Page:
Question b1eda

Jun 30, 2017

${\chi}_{\text{NaOH}} = 0.159$

Explanation:

If I believe it to be true, you don't need the density value unless you're wanting to convert from molarity to mole fraction; we can calculate mole fraction from molality directly without any other information.

We're given that we have a $10.5 m$ $\text{NaOH}$ solution, which means there are $10.5$ $\text{mol NaOH}$ per $1$ $\text{kg H"_2"O}$:

$\left(10.5 \textcolor{w h i t e}{l} \text{mol NaOH")/(1color(white)(l)"kg H"_2"O}\right)$

All we have to do now is calculate the number of moles of water present, using its molar mass:

1cancel("kg H"_2"O")((10^3cancel("g H"_2"O"))/(1cancel("kg H"_2"O")))((1color(white)(l)"mol H"_2"O")/(18.02cancel("g H"_2"O"))) = color(red)(55.5 color(red)("mol H"_2"O"

The mole fraction of $\text{NaOH}$ is the ratio of moles of $\text{NaOH}$ to the total moles ($\text{NaOH"+"H"_2"O}$):

chi_ "NaOH" = (10.5cancel("mol NaOH"))/(10.5cancel("mol NaOH") + color(red)(55.5)cancel(color(red)("mol H"_2"O"))) = color(blue)(0.159

Jun 30, 2017

Here's what I got.

Explanation:

Assuming that the information you provided is correct and you're dealing with a $\underline{\text{10.5 molal}}$ solution of sodium hydroxide, then you don't really need to know its density in order to find the mole fraction of the solute.

As you know, molality is defined as the number of moles of solute present for every $\text{1 kg} = {10}^{3}$ $\text{g}$ of solvent.

In your case, a $\text{10.5-molal}$ solution of sodium hydroxide will contain $10.5$ moles of sodium hydroxide, the solute, per ${10}^{3}$ $\text{g}$ of water, the solvent.

Now, to make the calculations easier, let's pick a sample fo this solution that contains exactly ${10}^{3}$ $\text{g}$ of water. You already know from the molality of the solution that the sample contains $10.5$ moles of sodium hydroxide.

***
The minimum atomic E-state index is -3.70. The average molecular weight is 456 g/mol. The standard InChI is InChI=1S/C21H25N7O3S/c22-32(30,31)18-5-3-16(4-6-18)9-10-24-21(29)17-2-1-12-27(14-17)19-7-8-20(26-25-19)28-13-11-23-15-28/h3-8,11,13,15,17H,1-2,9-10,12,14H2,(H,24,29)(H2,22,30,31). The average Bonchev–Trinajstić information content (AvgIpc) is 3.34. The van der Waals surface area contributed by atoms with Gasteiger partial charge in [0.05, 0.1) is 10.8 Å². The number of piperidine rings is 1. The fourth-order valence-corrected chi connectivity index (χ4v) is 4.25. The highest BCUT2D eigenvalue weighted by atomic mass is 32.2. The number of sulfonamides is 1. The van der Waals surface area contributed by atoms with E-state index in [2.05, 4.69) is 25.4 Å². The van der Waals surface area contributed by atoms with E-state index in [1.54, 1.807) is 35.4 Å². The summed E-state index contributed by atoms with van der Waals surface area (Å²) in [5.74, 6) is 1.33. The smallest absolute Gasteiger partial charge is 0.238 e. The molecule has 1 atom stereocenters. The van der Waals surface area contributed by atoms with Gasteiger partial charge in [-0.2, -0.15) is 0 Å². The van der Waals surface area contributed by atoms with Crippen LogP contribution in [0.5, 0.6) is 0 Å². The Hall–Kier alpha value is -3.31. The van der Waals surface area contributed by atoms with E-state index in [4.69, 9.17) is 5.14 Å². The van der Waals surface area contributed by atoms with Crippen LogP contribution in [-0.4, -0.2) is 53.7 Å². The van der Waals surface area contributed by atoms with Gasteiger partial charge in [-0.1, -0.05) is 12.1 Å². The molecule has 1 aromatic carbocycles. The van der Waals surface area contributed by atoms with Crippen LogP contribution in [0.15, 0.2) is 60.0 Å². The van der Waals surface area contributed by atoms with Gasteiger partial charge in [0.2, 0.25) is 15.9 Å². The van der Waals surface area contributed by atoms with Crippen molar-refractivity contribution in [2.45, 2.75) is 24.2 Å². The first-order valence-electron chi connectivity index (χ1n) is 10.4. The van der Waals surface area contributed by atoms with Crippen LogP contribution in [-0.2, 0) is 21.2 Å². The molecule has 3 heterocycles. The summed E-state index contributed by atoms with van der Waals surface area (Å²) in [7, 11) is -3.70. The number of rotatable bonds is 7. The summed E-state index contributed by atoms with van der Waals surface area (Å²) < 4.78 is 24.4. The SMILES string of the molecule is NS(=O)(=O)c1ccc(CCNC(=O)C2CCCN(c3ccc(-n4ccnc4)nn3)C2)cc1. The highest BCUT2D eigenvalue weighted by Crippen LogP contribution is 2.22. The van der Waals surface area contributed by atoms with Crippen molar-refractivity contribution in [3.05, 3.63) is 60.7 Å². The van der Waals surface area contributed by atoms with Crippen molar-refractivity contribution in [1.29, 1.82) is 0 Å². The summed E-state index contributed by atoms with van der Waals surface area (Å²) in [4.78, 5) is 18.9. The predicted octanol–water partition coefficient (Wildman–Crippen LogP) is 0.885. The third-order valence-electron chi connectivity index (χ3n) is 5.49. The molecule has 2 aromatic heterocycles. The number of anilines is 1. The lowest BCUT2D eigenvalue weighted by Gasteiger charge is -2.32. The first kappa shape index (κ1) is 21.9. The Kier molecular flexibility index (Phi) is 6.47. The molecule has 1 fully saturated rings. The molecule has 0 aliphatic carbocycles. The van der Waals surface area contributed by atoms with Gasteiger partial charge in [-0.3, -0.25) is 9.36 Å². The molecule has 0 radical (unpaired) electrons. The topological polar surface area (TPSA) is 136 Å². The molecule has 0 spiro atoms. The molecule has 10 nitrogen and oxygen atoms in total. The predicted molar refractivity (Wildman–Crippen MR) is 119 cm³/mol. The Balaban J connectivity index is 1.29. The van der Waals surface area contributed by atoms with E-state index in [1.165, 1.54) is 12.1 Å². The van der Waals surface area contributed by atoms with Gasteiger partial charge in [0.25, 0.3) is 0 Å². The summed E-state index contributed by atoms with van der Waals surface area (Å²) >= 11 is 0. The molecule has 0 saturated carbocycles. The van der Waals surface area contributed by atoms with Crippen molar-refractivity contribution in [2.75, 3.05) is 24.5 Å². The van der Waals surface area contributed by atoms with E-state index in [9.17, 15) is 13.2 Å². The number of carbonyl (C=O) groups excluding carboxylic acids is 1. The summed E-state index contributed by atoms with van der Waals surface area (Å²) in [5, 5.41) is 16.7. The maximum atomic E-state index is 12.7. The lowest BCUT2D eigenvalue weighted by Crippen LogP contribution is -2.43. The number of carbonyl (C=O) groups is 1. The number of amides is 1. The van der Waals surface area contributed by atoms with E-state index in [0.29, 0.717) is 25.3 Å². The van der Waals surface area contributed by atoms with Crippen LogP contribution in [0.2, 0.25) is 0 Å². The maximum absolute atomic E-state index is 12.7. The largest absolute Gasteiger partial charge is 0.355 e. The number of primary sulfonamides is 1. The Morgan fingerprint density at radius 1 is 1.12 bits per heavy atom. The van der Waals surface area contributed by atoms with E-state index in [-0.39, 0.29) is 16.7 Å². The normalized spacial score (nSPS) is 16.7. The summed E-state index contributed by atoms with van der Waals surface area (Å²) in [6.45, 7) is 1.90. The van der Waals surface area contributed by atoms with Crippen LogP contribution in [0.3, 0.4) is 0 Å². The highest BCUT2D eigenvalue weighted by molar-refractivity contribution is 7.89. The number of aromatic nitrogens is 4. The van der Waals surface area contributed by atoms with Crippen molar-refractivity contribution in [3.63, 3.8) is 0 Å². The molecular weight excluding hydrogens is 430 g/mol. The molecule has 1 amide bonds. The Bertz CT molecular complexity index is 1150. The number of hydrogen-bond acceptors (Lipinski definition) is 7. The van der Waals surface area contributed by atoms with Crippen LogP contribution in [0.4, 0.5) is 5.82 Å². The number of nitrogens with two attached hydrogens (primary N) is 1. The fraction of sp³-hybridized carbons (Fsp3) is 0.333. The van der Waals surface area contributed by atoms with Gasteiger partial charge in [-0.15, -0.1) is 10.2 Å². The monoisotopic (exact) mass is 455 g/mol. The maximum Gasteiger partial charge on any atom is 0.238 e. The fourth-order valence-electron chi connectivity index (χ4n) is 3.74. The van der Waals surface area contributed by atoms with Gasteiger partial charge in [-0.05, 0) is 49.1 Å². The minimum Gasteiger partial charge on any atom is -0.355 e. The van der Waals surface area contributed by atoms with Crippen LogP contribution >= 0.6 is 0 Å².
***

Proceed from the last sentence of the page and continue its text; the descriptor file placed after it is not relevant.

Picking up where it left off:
Use the molar mass of water to convert the mass of the solvent to moles

10^3 color(red)(cancel(color(black)("g"))) * ("1 mole H"_2"O")/(18.015color(red)(cancel(color(black)("g")))) = "55.51 moles H"_2"O"

Now, the mole fraction of sodium hydroxide, ${\chi}_{\text{NaOH}}$, is equal to the number of moles of sodium hydroxide divided by the total number of moles present in the solution.

In your case, you will have

chi_ "NaOH" = (10.5 color(red)(cancel(color(black)("moles"))))/((10.5 + 55.51)color(red)(cancel(color(black)("moles")))) = color(darkgreen)(ul(color(black)(0.159)))#

The answer is rounded to three sig figs.

I highly recommend redoing the calculations using a different sample of solution, i.e. a solution that does not contain exactly ${10}^{3}$ $\text{g}$ of water $\to$ the mole fraction of the solute must be equal to $0.159$.

SIDE NOTE: If you're dealing with a $\text{10.5-M}$ solution, i.e. with molarity, not molality, then you must

• pick a $\text{1 L} = {10}^{3}$ $\text{mL}$ sample of this solution
• use its density to find the total mass of the solution
• use the molar mass of sodium hydroxide to find the mass of the solute present in the sample
• calculate the mass of water present in the sample
• use the molar mass of water to find the number of moles of water
• calculate the mole fraction of sodium hydroxide as shown above